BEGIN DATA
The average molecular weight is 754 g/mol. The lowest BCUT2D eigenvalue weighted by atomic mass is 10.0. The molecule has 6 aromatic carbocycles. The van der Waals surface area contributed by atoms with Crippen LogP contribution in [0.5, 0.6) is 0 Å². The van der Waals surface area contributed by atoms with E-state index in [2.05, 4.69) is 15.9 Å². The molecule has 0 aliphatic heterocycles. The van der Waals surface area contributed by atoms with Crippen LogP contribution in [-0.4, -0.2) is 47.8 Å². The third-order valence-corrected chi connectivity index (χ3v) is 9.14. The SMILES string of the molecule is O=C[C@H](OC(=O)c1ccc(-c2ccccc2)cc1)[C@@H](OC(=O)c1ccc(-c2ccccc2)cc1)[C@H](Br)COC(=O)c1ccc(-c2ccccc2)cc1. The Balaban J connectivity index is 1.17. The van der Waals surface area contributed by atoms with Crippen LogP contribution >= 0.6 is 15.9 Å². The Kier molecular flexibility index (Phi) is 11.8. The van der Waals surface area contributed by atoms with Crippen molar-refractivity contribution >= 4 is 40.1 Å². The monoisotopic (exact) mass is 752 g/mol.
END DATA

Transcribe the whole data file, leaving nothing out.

The average molecular weight is 754 g/mol. The lowest BCUT2D eigenvalue weighted by atomic mass is 10.0. The molecule has 6 aromatic carbocycles. The van der Waals surface area contributed by atoms with Crippen LogP contribution in [0.5, 0.6) is 0 Å². The van der Waals surface area contributed by atoms with E-state index in [2.05, 4.69) is 15.9 Å². The molecule has 0 aliphatic heterocycles. The van der Waals surface area contributed by atoms with Crippen LogP contribution in [-0.4, -0.2) is 47.8 Å². The third-order valence-corrected chi connectivity index (χ3v) is 9.14. The SMILES string of the molecule is O=C[C@H](OC(=O)c1ccc(-c2ccccc2)cc1)[C@@H](OC(=O)c1ccc(-c2ccccc2)cc1)[C@H](Br)COC(=O)c1ccc(-c2ccccc2)cc1. The Balaban J connectivity index is 1.17. The van der Waals surface area contributed by atoms with Crippen LogP contribution >= 0.6 is 15.9 Å². The Kier molecular flexibility index (Phi) is 11.8. The van der Waals surface area contributed by atoms with Crippen molar-refractivity contribution >= 4 is 40.1 Å². The monoisotopic (exact) mass is 752 g/mol.